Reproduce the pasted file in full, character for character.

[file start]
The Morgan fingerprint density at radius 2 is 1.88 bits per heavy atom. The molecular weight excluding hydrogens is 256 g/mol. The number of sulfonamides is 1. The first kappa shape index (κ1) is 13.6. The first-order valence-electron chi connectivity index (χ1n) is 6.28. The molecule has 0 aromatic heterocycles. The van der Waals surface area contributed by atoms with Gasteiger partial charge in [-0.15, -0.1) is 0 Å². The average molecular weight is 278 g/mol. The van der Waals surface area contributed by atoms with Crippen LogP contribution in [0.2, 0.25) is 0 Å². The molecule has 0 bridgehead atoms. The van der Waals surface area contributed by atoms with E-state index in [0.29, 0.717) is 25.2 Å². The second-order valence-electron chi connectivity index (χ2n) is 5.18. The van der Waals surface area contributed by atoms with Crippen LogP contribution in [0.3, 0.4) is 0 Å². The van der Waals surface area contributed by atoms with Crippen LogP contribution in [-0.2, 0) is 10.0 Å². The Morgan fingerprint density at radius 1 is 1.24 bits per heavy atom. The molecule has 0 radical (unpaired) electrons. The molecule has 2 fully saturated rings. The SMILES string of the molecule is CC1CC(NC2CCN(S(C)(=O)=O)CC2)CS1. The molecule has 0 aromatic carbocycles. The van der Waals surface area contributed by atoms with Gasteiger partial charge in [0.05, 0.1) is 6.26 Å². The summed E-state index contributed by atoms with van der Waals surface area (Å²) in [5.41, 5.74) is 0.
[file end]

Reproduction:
The Morgan fingerprint density at radius 2 is 1.88 bits per heavy atom. The molecular weight excluding hydrogens is 256 g/mol. The number of sulfonamides is 1. The first kappa shape index (κ1) is 13.6. The first-order valence-electron chi connectivity index (χ1n) is 6.28. The molecule has 0 aromatic heterocycles. The van der Waals surface area contributed by atoms with Gasteiger partial charge in [-0.15, -0.1) is 0 Å². The average molecular weight is 278 g/mol. The van der Waals surface area contributed by atoms with Crippen LogP contribution in [0.2, 0.25) is 0 Å². The molecule has 0 bridgehead atoms. The van der Waals surface area contributed by atoms with E-state index in [0.29, 0.717) is 25.2 Å². The second-order valence-electron chi connectivity index (χ2n) is 5.18. The van der Waals surface area contributed by atoms with Crippen LogP contribution in [0.3, 0.4) is 0 Å². The van der Waals surface area contributed by atoms with Crippen LogP contribution in [-0.2, 0) is 10.0 Å². The Morgan fingerprint density at radius 1 is 1.24 bits per heavy atom. The molecule has 0 radical (unpaired) electrons. The molecule has 2 fully saturated rings. The SMILES string of the molecule is CC1CC(NC2CCN(S(C)(=O)=O)CC2)CS1. The molecule has 0 aromatic carbocycles. The van der Waals surface area contributed by atoms with Gasteiger partial charge in [0.05, 0.1) is 6.26 Å². The summed E-state index contributed by atoms with van der Waals surface area (Å²) in [5.41, 5.74) is 0.